With a relatively quiet news day today, my recommendation would be to read this story by Sam Adams at Slate about the next stage of TV.

Gone are the days of too many TV shows to possibly keep tabs on (but real talk: there is still going to be A LOT of TV and you still won't know what most of the shows are). Lucas Shaw over at Bloomberg has more on the decline of TV volume and how 2023 has been light on hit shows so far...

What we are now seeing is the streaming services making financial adjustments to satisfy Wall St and find a pathway to profitability. It means cancelling a large number of shows in development and various stages of production, or even selling off shows it has.

Not only are networks cutting back on financing new shows, an inevitable and predictable reaction to a saturated marketplace and uncertain economy, they’re getting rid of shows they’ve already paid for—in some cases before anyone has even seen them. In the past few months, entire seasons of Snowpiercer, Minx, and 61st Street were shelved despite being at or near completion, as was a limited-series adaptation of the novel Three Women. For a viewer, devoting yourself to a TV series has always been a fraught proposition, especially as serialized storytelling has come to dominate the form. There’s no guarantee the story you’ve invested in will get a satisfying ending, or even any ending at all. But for a while, the prevailing wisdom seemed to be that concluding a series, even in a different format, would make the whole more valuable: Better to spend on a wrap-up movie for Lookingor Sense8 than lose future viewers unwilling to start a story they knew would never finish properly. Hell, HBO gave even Deadwood a feature-length conclusion, albeit 13 years late.
Peak TV Is Over. Welcome to Trough TV.
Streaming’s golden age has been ending for a while, but it’s only now become clear what’s replacing it.

YouTube the go-to app for Connected TV users

In Australia there is currently an effort underway from Free TV to put in place a law that forces Smart TV manufacturers to position the broadcast networks apps ahead of other apps.

This is not dissimilar to the idea back in the day that manufacturers of connected TV devices (ie Apple TV, Playstation, X Box, Roku, etc) wanted to be plugged in to the HDMI1 port on users TVs. The thinking goes: position yourself as the first on a list of options and you're likely to attract more viewership.

On my own personal TV (or rather, the Apple TV I use), I have a top row that includes Netflix, Disney+, Paramount+, and some cheeky international streaming services I have installed. The idea of scrolling past the likes of local unwatched apps like tenplay infuriates me.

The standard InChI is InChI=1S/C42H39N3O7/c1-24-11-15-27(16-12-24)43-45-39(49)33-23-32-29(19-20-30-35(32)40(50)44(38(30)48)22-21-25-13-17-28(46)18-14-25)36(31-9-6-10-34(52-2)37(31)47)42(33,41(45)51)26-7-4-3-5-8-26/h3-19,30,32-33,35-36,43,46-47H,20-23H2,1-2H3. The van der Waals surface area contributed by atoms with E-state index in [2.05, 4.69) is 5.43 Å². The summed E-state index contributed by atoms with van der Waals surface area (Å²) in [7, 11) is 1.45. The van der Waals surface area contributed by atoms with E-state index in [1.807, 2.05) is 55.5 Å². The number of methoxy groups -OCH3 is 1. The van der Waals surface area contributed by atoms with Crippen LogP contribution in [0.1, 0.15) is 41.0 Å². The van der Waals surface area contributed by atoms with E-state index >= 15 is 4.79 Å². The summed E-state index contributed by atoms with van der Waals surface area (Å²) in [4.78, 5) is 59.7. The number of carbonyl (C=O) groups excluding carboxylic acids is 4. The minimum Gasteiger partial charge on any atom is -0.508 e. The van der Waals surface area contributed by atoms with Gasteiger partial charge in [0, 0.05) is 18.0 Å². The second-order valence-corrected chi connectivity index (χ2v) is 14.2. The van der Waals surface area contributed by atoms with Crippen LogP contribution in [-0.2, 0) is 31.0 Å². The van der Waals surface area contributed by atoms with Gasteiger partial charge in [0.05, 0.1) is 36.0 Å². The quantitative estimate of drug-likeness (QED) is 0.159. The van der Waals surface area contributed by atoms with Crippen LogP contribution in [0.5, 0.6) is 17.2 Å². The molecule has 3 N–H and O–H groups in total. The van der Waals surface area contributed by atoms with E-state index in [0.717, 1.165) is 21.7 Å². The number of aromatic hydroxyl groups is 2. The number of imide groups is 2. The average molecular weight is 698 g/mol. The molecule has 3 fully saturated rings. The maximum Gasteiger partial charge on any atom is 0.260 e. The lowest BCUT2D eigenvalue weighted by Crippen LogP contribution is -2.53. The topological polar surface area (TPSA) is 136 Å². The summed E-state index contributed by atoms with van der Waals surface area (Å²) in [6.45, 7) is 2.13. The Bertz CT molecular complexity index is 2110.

Sitting on my second row is the YouTube app. But apparently, I'm weird in that. A new study has found that YouTube is the first app a lot of users are using when they turn on their connected TV.

According to an opt-in panel of 5,000 U.S. households conducted by TVision Insights, YouTube was chosen first by 24.2% of respondents.
YouTube Is the First App CTV Users Choose When They Fire Up Their Smart TVs ... By a Lot, Study Finds
More than twice as many streaming consumers choose to peruse YouTube than the next closest competitor, The Roku Channel, according to an opt-in panel of 5,000 homes

100 years of Hollywoodland

The Hollywood sign, which originally said Hollywoodland, was erected in 1923. This Guardian piece will not be the only feature you read about the sign this year.

The Hollywood sign, originally constructed as an advertisement for a local real estate development, turns 100 this year, and like any star, it’s been primping and preening in advance of its big day. It’s received multiple highly publicized makeovers, and its PR team (yes, it has a PR team) has been readying for major coverage, with centennial events planned and a fundraiser launched to build more amenities for tourists.
The Hollywood sign at 100: how a hillside ad became an enduring monument
The familiar letters loom over a dreamy city – yet they remain surprisingly hard to reach
  • Tyler Perry, who produces a great bulk of content already for African American streamer BET, is in talks to acquire a majority stake in the channel from Paramount Global. Read: Variety
  • Ellie Kemper is in talks to star in a US adaptation of UK drama Motherland. Read: Deadline
  • Game of Thrones writer Bryan Cogman is the showrunner for the upcoming Zorro TV series for Disney. Read: Deadline
  • 70s music show Midnight Special is releasing clips on YouTube.

Citadel is a 6-episode action series debuting on Amazon Prime Video April 28.

Silo is a sci-fi series from Graham Yost (Justified) that debuts on Apple TV+ May 5.

I'm a Virgo is a 7-episode series coming to Amazon Prime Video. It is the first project from Sorry To Bother You filmmaker Boots Riley since the debut of that incredible film.

Ghosted stars Chris Evans and Ana de Armas and debuts on Apple TV+ April 21.

Tiny Beautiful Things debuts on Hulu April 7.

Japanese thriller Copycat debuts March 31 on Netflix.

That's it for today. Tomorrow, would you believe... there will be another newsletter.